December 19, 2003
Dim Sum

For those who don’t know already - I work in Hammersmith - which is a bustling neighbourhood of West London just outside of what is conventionally known as “Central London”. And because of this - Hammersmith is devoid of tourists. Also because of this - as well as it’s proximity to the major routes into Central London from Heathrow Airport - over the last 20 years or so it’s become a haven for a variety of global businesses requiring a location for a corporate UK or European HQ. Mobile phone giants, Loreal, Disney, Coca-Cola, Universal Pictures, AOL Time Warner to name but a few are all located here. Less than 1 kilometre away to the East is the outer edge of Kensington and Chelsea - with all the high-class, sophisticated living and lifestyle that comes with it. To the West is the affluent suburb of Chiswick. To the South and across the river past the famous St.Paul’s school (UK’s top performing school) is the affluent suburb of Barnes leading to Kew and Richmond. To the North is the nation of Shepherds Bush surrounding a sprawling island that defines the worldwide broadcasting headquarters of the BBC. Hammersmith itself is home to council estates, fringe theatres, multitudes of multi-ethnic restaurants, office blocks, shopping malls, car parks and thousands of ordinary Londoners.

Hammersmith is noisy, gritty, and unpretentiously REAL London.

One particularly good feature of Hammersmith is the fact that the Piccadilly Line Underground runs through it. This provides ample opportunity to hit the West End of Central London within a maximum of 15 minutes: Knightsbridge, Hyde Park Corner, Green Park, Leicester Square, Piccadilly Circus and so on. And it is this feature that makes it so possible to spontaneously get a few friends from the office together for a lunch-time Dim Sum excursion into London’s ancient Chinatown.

London’s Chinatown. Street-names translated into Cantonese.

As I have grown a little older since my freshly-post-student days - Central London as a hangout for socialising has become a real chore. I just don’t go there any more if I can help it. But, amongst a small number of other places in the West End, Chinatown is exempted - it’s one of my absolute favourite districts in Central London - and I jumped at the the idea of joining a crew of colleagues for Dim Sum at our favourite New World restaurant. 15 minutes on the tube from Hammersmith to Leicester Square and we were there. It was noon - and we were hungry. Some time later we were fulfilled and satisfied - and ready to go back to work. An extended lunch break to mark the passing of another quarter - as well as the Christmas holiday season: thoroughly enjoyed.

The New World restaurant - the best place in town for Dim Sum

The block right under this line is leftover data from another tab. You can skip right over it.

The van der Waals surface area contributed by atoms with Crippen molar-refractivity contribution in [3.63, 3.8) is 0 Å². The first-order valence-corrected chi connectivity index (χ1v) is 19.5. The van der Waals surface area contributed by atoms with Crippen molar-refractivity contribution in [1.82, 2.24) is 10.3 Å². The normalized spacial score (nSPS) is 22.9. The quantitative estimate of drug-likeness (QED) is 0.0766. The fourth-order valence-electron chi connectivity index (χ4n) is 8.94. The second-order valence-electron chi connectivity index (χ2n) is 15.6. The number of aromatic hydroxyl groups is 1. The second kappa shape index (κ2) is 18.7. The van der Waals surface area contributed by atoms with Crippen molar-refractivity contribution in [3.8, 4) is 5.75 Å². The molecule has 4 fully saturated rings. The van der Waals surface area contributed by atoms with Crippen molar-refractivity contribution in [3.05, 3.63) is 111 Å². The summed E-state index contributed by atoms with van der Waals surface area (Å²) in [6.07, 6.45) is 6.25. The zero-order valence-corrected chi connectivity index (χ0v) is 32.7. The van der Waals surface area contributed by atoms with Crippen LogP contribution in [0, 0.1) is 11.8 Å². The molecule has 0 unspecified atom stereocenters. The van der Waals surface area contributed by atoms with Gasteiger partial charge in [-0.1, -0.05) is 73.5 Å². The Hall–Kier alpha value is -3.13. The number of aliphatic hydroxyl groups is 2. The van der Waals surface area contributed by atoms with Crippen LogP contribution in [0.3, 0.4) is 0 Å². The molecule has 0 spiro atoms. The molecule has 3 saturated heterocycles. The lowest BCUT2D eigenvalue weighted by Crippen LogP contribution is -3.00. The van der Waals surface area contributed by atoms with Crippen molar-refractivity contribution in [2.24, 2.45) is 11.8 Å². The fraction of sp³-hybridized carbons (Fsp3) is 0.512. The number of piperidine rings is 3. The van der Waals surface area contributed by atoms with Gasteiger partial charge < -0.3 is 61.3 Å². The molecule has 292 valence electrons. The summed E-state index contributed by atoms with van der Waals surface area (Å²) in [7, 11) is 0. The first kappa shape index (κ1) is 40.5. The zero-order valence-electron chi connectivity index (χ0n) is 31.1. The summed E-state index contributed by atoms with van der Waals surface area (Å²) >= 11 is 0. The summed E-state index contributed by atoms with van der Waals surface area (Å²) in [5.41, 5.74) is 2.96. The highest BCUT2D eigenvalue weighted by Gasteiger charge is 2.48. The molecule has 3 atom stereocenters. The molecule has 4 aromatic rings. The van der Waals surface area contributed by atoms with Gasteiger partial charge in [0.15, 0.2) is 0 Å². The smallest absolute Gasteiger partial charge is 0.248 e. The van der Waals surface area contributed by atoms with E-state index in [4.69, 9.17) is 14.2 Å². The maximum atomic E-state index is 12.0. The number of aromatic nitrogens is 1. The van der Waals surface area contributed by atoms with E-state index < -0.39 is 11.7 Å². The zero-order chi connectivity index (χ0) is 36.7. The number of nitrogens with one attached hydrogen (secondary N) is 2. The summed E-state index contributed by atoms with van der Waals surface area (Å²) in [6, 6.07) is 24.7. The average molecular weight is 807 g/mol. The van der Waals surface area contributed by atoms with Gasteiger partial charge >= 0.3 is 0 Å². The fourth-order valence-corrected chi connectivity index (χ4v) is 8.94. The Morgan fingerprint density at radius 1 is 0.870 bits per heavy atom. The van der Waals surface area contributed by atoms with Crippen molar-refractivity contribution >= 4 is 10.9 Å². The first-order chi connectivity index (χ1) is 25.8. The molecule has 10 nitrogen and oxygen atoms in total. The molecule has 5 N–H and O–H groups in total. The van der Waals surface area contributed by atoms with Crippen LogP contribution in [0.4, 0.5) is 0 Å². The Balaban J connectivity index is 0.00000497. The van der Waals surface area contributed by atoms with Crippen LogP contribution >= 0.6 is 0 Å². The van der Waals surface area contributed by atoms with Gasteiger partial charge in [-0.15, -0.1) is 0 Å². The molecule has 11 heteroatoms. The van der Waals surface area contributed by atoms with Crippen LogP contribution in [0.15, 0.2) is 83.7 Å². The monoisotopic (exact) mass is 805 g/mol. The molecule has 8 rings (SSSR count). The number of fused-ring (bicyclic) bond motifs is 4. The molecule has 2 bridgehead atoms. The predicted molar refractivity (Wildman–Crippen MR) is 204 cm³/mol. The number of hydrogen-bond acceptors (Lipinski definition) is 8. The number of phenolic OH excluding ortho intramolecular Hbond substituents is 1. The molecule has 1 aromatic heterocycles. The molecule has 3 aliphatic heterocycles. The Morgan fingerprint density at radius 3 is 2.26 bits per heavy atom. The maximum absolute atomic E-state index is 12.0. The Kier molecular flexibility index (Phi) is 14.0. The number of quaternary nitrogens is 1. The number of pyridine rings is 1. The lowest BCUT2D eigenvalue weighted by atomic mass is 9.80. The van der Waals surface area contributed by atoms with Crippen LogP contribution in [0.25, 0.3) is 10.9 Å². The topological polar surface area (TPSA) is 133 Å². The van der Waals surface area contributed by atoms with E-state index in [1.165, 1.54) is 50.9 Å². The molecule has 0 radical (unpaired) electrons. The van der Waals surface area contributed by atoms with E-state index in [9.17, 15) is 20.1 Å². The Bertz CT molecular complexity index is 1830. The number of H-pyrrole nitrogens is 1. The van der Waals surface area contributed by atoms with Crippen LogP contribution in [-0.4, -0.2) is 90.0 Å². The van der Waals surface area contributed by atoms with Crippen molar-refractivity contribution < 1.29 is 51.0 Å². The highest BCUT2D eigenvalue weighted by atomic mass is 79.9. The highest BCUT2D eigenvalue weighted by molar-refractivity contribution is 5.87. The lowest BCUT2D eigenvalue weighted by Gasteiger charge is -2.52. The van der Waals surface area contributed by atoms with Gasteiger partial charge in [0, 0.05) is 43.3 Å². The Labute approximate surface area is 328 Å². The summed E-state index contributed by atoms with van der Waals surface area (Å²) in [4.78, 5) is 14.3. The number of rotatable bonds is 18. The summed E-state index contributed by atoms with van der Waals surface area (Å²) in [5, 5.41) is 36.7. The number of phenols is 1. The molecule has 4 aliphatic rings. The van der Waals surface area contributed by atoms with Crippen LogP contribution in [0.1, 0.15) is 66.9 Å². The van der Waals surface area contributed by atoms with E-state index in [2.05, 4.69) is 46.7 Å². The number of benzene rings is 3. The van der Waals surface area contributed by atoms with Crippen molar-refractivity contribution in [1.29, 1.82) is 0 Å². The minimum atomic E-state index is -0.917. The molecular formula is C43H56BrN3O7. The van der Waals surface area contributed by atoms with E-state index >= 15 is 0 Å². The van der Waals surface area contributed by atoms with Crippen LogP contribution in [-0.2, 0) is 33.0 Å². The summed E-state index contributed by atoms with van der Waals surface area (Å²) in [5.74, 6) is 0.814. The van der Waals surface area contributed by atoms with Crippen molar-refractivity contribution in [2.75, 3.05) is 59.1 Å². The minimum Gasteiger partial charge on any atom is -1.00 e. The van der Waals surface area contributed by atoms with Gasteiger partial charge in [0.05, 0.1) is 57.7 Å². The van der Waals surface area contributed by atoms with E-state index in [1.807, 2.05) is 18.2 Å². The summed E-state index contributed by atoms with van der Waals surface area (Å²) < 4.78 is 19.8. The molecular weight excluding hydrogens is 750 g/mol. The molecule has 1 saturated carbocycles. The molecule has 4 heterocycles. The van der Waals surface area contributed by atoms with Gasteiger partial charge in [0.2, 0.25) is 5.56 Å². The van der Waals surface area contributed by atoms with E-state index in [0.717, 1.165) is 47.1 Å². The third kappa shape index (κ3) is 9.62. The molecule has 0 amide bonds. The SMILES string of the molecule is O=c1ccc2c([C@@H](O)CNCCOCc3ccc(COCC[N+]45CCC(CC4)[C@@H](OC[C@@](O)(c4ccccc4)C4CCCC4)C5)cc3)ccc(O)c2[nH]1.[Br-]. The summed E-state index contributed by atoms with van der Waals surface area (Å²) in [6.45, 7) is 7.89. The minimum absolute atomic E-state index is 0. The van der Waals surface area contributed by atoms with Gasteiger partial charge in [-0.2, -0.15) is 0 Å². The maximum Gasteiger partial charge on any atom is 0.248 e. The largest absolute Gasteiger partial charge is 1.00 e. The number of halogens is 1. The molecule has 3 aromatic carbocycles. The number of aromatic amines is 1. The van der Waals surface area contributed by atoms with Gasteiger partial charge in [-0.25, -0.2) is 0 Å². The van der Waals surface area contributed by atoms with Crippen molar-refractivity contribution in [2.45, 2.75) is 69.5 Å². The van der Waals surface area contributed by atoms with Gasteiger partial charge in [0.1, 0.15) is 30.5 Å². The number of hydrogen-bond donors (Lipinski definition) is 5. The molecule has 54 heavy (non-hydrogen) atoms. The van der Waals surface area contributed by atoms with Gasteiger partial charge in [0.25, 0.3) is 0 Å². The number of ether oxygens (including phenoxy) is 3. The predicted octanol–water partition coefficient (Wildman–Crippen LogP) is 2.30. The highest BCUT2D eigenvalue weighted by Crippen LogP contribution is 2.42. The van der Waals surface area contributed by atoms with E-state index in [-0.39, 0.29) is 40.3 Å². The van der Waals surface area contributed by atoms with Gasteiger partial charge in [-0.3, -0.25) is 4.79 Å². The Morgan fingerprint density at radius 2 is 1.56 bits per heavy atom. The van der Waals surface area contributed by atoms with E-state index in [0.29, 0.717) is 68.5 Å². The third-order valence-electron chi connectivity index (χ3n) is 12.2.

If you haven’t experienced Dim Sum before - but you would like to - then some advice:

  • Plan to go early: i.e. be there no later than 12:00 - most places will be very busy by 12:30 - The New World has lots of tables though.
  • Don’t go if your group is less than 5 people - as any less and it’s just not as fun - and you don’t get to sample much without spending a lot.
  • For a group of around 8 and above - budget for around £7 per head. This is extremely good value for a very fullfilling brunch!
  • Best to have someone Chinese (Cantonese speaker) in your group if possible the first couple of times - as the waiters/waitresses can be quite assertive and you may end up agreeing to take dishes that you won’t like!
  • If you pick up the teapot to pour yourself some tea - top up everybody else’s first - before your own. Dim Sum is all about respectful socialising. (Click here and here for more info about Dim Sum dishes.)
  • If you are a sociable lot - you will find that time as flown by - and don’t be surprised if you have spent three hours there.
  • If you are at the New World - then settle up in cash - the waiter will bring back any change - which you can then use to form a tip to leave on table.
  • You will be stuffed afterwards and probably won’t be able to eat anything for the rest of the day - if you don’t have to go to work - then why not spend the rest of afternoon in pub? There is a great Irish pub on the Wardour Street side of Chinatown called Waxy O’Connors - which in the early afternoon is warm, cosy, not too noisy and surprisingly uncrowded.

Some more snaps taken in Chinatown as we left the restaurant:

Food hanging in window. Telephone booth pagodas.

Shaftsbury Avenue perspective. London’s landmark Telecom Tower in distance.

Posted by jag at December 19, 2003 08:48 PM

A 15 minute guide to Central London - Thanks
Sounds smacking for a Chinese brunch.
What other stuff do you get in China town - octopuses, cockroaches and other cocktailed insects?

Posted by: sat on December 20, 2003 06:24 AM

Not sure about insects - I have to admit I have never seen insect food in Chinatown - but octopus is very popular - not only in Chinatown but also in other types of restuarant - e.g. Greek, Spanish etc. Taste not bad either - just like squid - but taste best if pickled and as part of a Spanish Tapas; which is just like Dim Sum - but whereas Dim Sum is food to accompany the drinking tea in late morning or early afternoon, Tapas more of an evening thing, i.e. food to accompany drinking of lots of beers etc.

Posted by: Jag on December 20, 2003 11:50 AM

New World is a favourite of mine too. I do like your 3 hour comment - it sounds perfect for a lunchbreak during the working week!

Posted by: Stairs on December 20, 2003 10:42 PM

Hi Stairs, thanks for visiting here. Glad you like New World too. Yes - I’m sure there are loads of folk who would love to take three hours or more from work for lunchbreak. Dim Sum is a fine way of doing it!

Posted by: Jag on December 21, 2003 02:39 PM
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